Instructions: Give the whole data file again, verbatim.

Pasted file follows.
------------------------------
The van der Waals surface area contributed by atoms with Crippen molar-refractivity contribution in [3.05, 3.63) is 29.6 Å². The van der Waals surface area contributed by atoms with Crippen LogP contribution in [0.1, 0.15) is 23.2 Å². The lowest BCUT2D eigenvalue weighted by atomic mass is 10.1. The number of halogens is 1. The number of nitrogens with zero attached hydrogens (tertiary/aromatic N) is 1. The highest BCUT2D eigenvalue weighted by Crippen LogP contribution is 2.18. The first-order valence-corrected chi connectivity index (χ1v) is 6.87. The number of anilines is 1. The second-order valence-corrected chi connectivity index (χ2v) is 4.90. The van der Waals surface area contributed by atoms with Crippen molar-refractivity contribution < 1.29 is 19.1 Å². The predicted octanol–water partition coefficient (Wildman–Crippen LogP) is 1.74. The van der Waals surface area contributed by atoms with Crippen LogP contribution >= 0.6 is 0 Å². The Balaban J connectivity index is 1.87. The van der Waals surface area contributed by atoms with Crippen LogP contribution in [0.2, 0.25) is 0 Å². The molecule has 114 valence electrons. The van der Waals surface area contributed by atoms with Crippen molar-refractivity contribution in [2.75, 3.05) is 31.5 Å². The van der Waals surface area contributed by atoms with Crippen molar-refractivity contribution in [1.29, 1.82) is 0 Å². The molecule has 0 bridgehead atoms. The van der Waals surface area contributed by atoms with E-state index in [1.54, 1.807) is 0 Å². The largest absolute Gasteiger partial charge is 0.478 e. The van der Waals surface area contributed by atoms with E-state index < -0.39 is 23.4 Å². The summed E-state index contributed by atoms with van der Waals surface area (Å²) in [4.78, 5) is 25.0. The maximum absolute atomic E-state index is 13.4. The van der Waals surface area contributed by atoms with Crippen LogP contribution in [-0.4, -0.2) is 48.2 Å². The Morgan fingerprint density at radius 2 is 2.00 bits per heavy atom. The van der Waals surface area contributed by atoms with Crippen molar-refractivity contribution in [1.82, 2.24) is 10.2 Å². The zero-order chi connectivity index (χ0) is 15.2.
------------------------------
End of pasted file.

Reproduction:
The van der Waals surface area contributed by atoms with Crippen molar-refractivity contribution in [3.05, 3.63) is 29.6 Å². The van der Waals surface area contributed by atoms with Crippen LogP contribution in [0.1, 0.15) is 23.2 Å². The lowest BCUT2D eigenvalue weighted by atomic mass is 10.1. The number of halogens is 1. The number of nitrogens with zero attached hydrogens (tertiary/aromatic N) is 1. The highest BCUT2D eigenvalue weighted by Crippen LogP contribution is 2.18. The first-order valence-corrected chi connectivity index (χ1v) is 6.87. The number of anilines is 1. The second-order valence-corrected chi connectivity index (χ2v) is 4.90. The van der Waals surface area contributed by atoms with Crippen molar-refractivity contribution < 1.29 is 19.1 Å². The predicted octanol–water partition coefficient (Wildman–Crippen LogP) is 1.74. The van der Waals surface area contributed by atoms with Crippen LogP contribution >= 0.6 is 0 Å². The Balaban J connectivity index is 1.87. The van der Waals surface area contributed by atoms with Crippen LogP contribution in [0.2, 0.25) is 0 Å². The molecule has 114 valence electrons. The van der Waals surface area contributed by atoms with Crippen molar-refractivity contribution in [2.75, 3.05) is 31.5 Å². The van der Waals surface area contributed by atoms with Crippen molar-refractivity contribution in [1.29, 1.82) is 0 Å². The molecule has 0 bridgehead atoms. The van der Waals surface area contributed by atoms with E-state index in [1.54, 1.807) is 0 Å². The largest absolute Gasteiger partial charge is 0.478 e. The van der Waals surface area contributed by atoms with E-state index < -0.39 is 23.4 Å². The summed E-state index contributed by atoms with van der Waals surface area (Å²) in [4.78, 5) is 25.0. The maximum absolute atomic E-state index is 13.4. The van der Waals surface area contributed by atoms with Crippen LogP contribution in [-0.4, -0.2) is 48.2 Å². The Morgan fingerprint density at radius 2 is 2.00 bits per heavy atom. The van der Waals surface area contributed by atoms with Crippen molar-refractivity contribution in [1.82, 2.24) is 10.2 Å². The zero-order chi connectivity index (χ0) is 15.2.